Objective: To determine factors associated with sexual activity and inconsistent condom use among high-school girls in Dominica.
Methods: A cross-sectional study was conducted at five high-schools in Dominica in 2000 to assess behaviour that may put high-school girls at risk for HIV. The main outcome variable, sexual activity, was defined as vaginal or anal sex, and inconsistent condom use defined as none to infrequent condom use. The convenience sample consisted of 204 girls (median age 16 years).
Results: Forty-one per cent (41%) of girls reporting at least one episode of sexual activity. Sexual intercourse was associated with past sexual coercion (OR = 7.2, 95% CI 2.4, 21.8), oral sex (OR = 8.0,
= 95% CI 3.0, 21.0) and smoking marijuana (OR = 8.2, 95% CI 2.9, 23.0). Among sexually active girls, 59% were inconsistent condom users. Variables associated with inconsistent condom use were being coerced (OR 2.8, 95% CI 0.9, 8.2) and low socio-economic status (OR 3.3, 95% CI 1.1, 9.6).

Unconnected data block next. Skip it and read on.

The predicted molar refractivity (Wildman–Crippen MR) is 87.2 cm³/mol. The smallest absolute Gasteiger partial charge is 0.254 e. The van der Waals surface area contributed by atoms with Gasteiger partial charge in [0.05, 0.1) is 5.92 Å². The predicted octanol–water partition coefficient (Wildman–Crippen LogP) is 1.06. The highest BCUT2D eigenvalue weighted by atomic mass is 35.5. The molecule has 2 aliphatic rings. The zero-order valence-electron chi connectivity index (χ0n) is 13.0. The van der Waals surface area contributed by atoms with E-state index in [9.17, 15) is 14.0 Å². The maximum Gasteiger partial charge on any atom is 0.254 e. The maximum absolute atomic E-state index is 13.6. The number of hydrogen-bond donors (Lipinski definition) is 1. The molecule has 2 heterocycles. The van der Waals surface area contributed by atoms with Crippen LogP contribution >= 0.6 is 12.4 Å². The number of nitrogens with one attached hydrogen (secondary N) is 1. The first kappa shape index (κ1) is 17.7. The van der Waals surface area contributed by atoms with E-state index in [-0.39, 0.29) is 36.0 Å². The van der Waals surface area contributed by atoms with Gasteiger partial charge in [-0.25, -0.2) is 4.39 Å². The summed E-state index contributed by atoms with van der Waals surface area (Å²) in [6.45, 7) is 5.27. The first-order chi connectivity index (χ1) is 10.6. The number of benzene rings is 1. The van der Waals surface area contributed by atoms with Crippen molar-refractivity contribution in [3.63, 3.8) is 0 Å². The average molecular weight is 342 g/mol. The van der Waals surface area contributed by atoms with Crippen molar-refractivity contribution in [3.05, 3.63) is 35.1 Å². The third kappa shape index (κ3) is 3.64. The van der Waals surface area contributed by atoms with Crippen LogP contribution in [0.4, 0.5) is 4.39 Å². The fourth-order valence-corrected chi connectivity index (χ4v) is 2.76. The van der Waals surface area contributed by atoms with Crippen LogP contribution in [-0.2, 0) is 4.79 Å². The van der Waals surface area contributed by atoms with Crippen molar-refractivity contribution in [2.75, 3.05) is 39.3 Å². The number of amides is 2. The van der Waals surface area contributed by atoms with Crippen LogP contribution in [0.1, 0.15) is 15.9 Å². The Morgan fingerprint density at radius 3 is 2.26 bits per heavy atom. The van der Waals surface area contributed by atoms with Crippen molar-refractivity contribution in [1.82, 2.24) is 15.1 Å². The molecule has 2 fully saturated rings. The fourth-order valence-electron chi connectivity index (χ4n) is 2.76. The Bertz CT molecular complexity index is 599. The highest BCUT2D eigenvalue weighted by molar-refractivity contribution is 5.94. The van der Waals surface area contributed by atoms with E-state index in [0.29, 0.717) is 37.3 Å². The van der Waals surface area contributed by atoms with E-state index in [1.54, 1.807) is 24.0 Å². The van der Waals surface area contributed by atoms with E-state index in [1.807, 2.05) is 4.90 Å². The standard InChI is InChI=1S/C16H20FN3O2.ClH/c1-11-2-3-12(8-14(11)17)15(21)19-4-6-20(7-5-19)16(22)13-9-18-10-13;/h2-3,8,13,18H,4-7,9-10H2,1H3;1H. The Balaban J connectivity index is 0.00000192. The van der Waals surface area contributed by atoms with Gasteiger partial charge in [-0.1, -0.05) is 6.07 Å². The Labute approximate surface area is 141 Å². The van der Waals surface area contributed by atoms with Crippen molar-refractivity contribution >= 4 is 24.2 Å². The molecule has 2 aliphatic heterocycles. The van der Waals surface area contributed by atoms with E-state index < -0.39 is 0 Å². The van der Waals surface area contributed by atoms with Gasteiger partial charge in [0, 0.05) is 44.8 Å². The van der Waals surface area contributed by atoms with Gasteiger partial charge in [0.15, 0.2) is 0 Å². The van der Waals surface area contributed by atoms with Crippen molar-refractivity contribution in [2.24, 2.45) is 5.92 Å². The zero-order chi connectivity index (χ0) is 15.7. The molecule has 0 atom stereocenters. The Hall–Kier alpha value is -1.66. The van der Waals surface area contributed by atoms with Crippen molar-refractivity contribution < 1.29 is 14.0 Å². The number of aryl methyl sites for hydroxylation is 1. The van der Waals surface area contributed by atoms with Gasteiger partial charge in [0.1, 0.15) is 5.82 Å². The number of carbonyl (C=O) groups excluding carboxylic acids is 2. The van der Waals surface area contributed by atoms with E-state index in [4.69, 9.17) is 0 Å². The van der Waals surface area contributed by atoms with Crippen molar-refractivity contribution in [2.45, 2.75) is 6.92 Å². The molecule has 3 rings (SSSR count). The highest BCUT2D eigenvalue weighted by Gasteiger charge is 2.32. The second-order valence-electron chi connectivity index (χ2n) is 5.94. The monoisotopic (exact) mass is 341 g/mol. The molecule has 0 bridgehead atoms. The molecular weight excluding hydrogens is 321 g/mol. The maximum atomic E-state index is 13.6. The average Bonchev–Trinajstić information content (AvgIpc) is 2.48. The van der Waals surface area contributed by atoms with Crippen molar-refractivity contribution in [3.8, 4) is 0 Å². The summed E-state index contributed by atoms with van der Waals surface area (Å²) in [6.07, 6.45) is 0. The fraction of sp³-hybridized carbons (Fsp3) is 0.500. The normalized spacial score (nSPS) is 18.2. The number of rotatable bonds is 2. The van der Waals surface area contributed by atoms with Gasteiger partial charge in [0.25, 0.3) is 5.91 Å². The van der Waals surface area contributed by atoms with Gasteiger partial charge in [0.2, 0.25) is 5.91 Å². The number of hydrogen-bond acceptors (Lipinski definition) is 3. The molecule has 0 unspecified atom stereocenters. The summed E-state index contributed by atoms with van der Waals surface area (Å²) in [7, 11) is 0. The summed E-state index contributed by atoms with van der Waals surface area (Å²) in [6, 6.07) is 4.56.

Conclusion: Sexual activity and inconsistent condom use occur frequently among high-school girls in Dominica. Therefore, strategies directed at delaying the onset of sexual activities such as providing accurate and age-appropriate information on sexuality in the context of the economic and social conditions of their daily lives, and increasing condom use are important in HIV prevention in this population.